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Old 18th May 2017, 1:34 PM   #12
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It is a confidential assignment and the boss who was trying to get the door open said he was going to report the director.

The director feels like he's been getting to close (physically) to me by making small talk and talking about personal information about himself.

I'm just going to go to work during the hours where there are people there to protect me.
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Old 18th May 2017, 2:07 PM   #13
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Quote:
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The director feels like he's been getting to close (physically) to me by making small talk and talking about personal information about himself.
You left those details out of your previous posts.

I don't totally understand the situation, but I think you need to talk to your HR or someone in management you trust, if you feel like you are at any risk of physical harm in your job.
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Old 18th May 2017, 3:57 PM   #14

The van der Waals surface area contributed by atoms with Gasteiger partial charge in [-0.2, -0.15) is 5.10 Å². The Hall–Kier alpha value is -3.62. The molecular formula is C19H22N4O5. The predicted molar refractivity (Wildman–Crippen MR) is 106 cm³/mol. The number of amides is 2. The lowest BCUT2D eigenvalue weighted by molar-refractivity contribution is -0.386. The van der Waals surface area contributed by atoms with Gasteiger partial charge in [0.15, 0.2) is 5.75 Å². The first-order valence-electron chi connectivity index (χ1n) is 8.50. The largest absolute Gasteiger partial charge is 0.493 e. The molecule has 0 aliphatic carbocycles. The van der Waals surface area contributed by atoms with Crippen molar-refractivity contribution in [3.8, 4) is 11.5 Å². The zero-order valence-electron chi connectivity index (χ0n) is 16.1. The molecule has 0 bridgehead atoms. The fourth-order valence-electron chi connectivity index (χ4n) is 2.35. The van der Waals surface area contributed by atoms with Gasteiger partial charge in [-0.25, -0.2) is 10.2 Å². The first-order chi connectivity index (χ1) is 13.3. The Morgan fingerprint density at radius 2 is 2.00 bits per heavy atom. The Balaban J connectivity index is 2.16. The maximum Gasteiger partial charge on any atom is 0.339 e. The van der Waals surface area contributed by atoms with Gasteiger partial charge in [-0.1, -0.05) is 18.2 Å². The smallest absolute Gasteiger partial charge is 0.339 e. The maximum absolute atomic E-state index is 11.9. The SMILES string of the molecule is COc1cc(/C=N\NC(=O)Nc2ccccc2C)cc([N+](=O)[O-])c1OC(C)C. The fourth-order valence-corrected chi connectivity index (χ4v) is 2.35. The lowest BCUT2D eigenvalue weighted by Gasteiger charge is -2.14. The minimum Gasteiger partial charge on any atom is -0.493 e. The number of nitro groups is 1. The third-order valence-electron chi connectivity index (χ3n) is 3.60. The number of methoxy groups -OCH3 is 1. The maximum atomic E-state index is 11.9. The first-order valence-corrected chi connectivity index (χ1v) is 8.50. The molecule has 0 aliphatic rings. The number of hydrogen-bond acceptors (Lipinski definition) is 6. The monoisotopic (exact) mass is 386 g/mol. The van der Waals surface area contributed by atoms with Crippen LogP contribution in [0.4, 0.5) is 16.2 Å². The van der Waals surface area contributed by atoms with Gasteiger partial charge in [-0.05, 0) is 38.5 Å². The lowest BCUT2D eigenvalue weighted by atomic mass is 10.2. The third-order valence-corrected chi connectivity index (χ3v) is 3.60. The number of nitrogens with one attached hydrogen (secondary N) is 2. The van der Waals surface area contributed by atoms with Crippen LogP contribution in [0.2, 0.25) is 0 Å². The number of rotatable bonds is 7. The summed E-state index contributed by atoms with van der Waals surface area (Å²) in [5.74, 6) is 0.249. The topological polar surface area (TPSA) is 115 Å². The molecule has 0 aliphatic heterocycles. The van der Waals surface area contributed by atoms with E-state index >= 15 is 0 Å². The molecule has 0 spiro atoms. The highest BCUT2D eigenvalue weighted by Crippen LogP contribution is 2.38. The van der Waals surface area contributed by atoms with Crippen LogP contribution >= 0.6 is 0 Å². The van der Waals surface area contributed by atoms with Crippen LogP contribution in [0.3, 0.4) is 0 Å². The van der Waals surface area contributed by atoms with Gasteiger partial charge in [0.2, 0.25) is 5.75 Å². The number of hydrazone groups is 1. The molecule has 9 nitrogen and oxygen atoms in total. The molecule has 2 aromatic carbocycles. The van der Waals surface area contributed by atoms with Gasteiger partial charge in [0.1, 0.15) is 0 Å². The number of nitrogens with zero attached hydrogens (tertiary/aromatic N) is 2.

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OP, we're not getting an accurate picture here. Please describe in detail what this director did that violates company policy. What exactly is he being reported for?
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Old 18th May 2017, 4:05 PM   #15
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Long story short, I'm receiving attention that goes against the department's policy. If my male colleagues are being treated in one manner than the same should go for me to receive the same treatment.

I was advised that we're in a secured, undisclosed location. The doors do not need to be closed to discuss sensitive information because only authorized staff are screened and permitted in my area.

Doors are not to be locked during business hours due to safety/fire hazards.

Enough said. I am protected.